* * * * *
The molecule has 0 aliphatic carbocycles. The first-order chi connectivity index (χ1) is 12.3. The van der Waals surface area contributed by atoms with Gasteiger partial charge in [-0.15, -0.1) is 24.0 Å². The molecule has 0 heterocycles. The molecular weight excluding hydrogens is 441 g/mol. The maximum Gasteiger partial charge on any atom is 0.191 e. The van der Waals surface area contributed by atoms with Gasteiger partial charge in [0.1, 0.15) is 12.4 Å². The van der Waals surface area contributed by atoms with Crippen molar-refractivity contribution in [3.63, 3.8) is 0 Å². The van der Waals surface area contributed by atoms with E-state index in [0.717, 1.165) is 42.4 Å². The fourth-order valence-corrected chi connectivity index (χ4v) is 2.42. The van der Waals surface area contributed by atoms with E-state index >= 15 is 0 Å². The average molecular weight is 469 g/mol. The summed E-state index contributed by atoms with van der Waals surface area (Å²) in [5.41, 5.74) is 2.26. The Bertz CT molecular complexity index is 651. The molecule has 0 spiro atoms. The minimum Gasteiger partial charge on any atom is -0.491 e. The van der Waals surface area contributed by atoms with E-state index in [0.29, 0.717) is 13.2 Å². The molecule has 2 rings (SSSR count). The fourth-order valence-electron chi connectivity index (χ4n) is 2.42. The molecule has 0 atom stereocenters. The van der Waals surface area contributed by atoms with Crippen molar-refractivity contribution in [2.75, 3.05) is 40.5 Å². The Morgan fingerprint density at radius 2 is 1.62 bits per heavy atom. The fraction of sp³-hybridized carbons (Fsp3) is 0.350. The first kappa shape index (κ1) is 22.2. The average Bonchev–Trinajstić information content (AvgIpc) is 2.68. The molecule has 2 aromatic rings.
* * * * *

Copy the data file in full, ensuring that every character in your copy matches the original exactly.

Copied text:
The molecule has 0 aliphatic carbocycles. The first-order chi connectivity index (χ1) is 12.3. The van der Waals surface area contributed by atoms with Gasteiger partial charge in [-0.15, -0.1) is 24.0 Å². The molecule has 0 heterocycles. The molecular weight excluding hydrogens is 441 g/mol. The maximum Gasteiger partial charge on any atom is 0.191 e. The van der Waals surface area contributed by atoms with Gasteiger partial charge in [0.1, 0.15) is 12.4 Å². The van der Waals surface area contributed by atoms with Crippen molar-refractivity contribution in [3.63, 3.8) is 0 Å². The van der Waals surface area contributed by atoms with E-state index in [0.717, 1.165) is 42.4 Å². The fourth-order valence-corrected chi connectivity index (χ4v) is 2.42. The van der Waals surface area contributed by atoms with E-state index >= 15 is 0 Å². The average molecular weight is 469 g/mol. The summed E-state index contributed by atoms with van der Waals surface area (Å²) in [5.41, 5.74) is 2.26. The Bertz CT molecular complexity index is 651. The molecule has 0 spiro atoms. The minimum Gasteiger partial charge on any atom is -0.491 e. The van der Waals surface area contributed by atoms with E-state index in [0.29, 0.717) is 13.2 Å². The molecule has 2 rings (SSSR count). The fourth-order valence-electron chi connectivity index (χ4n) is 2.42. The molecule has 0 atom stereocenters. The van der Waals surface area contributed by atoms with Crippen molar-refractivity contribution in [2.75, 3.05) is 40.5 Å². The Morgan fingerprint density at radius 2 is 1.62 bits per heavy atom. The fraction of sp³-hybridized carbons (Fsp3) is 0.350. The first kappa shape index (κ1) is 22.2. The average Bonchev–Trinajstić information content (AvgIpc) is 2.68. The molecule has 2 aromatic rings.